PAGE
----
It is possible to plug such an automatic drip coffee maker into a timer which supplies power to the automatic drip coffee maker during particular times of the day, so that, for example, coffee is ready at a particular time of day or to merely cause the coffee maker to be shut off within a predetermined period of time, for example after two (2) hours. A difficulty with use of such a timer which turns on and off at particular times each day is that once it is set it will energize the coffee maker during these particular times each day thereafter, even though on some days the coffee maker may not have been prepared for making coffee with water in the water storage container and coffee in the basket. It can be dangerous to energize a heating element of such a coffee maker if there is no water to heat. Thus, it is an object of this invention to provide a coffee maker which can be set to be energized at particular times of day but for which there is little or no chance that it will be energized when it is not properly prepared for brewing coffee.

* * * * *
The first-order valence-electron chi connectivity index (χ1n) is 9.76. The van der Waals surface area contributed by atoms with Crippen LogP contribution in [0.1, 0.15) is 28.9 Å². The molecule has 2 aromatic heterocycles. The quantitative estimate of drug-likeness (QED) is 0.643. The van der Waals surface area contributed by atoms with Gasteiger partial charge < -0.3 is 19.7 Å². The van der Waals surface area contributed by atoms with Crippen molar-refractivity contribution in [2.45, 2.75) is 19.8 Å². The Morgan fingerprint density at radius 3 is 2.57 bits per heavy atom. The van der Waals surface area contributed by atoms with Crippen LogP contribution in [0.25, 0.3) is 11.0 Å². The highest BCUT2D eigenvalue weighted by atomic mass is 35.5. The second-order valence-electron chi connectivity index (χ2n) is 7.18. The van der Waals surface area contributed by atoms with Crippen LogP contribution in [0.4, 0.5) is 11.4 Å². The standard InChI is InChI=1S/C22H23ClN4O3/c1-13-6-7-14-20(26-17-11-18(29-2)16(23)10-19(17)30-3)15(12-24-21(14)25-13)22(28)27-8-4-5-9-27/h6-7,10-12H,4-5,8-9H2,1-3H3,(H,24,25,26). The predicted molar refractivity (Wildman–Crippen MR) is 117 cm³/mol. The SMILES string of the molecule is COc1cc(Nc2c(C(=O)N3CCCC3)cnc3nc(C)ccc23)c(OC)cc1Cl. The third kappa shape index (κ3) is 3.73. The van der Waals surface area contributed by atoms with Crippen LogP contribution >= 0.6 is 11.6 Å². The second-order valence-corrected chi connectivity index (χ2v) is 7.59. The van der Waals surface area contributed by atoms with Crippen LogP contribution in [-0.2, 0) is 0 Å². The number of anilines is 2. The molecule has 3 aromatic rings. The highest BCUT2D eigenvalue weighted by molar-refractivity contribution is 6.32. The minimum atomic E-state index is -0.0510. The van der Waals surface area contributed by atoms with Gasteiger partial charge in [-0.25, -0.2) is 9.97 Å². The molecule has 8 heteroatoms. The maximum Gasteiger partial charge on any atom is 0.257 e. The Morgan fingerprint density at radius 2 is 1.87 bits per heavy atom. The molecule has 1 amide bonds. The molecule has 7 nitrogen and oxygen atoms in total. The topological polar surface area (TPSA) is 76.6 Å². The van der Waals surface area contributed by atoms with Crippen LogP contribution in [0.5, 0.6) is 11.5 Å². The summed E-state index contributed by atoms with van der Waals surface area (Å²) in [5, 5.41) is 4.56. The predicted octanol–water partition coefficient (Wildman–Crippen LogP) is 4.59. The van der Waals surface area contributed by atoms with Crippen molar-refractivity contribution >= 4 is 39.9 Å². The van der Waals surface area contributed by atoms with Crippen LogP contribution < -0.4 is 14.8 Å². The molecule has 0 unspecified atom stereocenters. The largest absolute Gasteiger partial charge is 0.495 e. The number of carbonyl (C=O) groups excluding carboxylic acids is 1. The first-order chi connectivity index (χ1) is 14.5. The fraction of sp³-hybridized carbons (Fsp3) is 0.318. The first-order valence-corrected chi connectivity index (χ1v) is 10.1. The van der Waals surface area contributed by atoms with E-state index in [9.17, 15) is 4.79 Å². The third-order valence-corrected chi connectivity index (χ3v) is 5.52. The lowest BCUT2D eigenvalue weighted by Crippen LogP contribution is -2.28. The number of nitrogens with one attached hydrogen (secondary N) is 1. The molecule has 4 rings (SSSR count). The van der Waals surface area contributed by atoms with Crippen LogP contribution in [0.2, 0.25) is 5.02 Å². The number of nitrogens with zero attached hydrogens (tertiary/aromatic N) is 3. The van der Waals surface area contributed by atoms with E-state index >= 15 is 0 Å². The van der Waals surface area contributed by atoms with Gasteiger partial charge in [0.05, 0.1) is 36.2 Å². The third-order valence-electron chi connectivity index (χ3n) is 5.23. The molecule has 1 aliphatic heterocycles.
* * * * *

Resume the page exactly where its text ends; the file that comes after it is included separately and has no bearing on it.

A difficulty encountered when using a timer which merely turns off the coffee maker after a predetermined period of time is that one must usually activate it to turn on the coffee maker, which means that one must wait for the coffee to brew before a cup of coffee is available. Therefore, it is an object of this invention to provide a coffee maker which not only automatically turns off after a particular time period, but which also automatically turns on at a particular time, and yet for which there is little or no chance that it will be energized without first being properly prepared therefor.
It is also an object of this invention to provide a timer for an automatic drip coffee maker which is easy to install and utilize.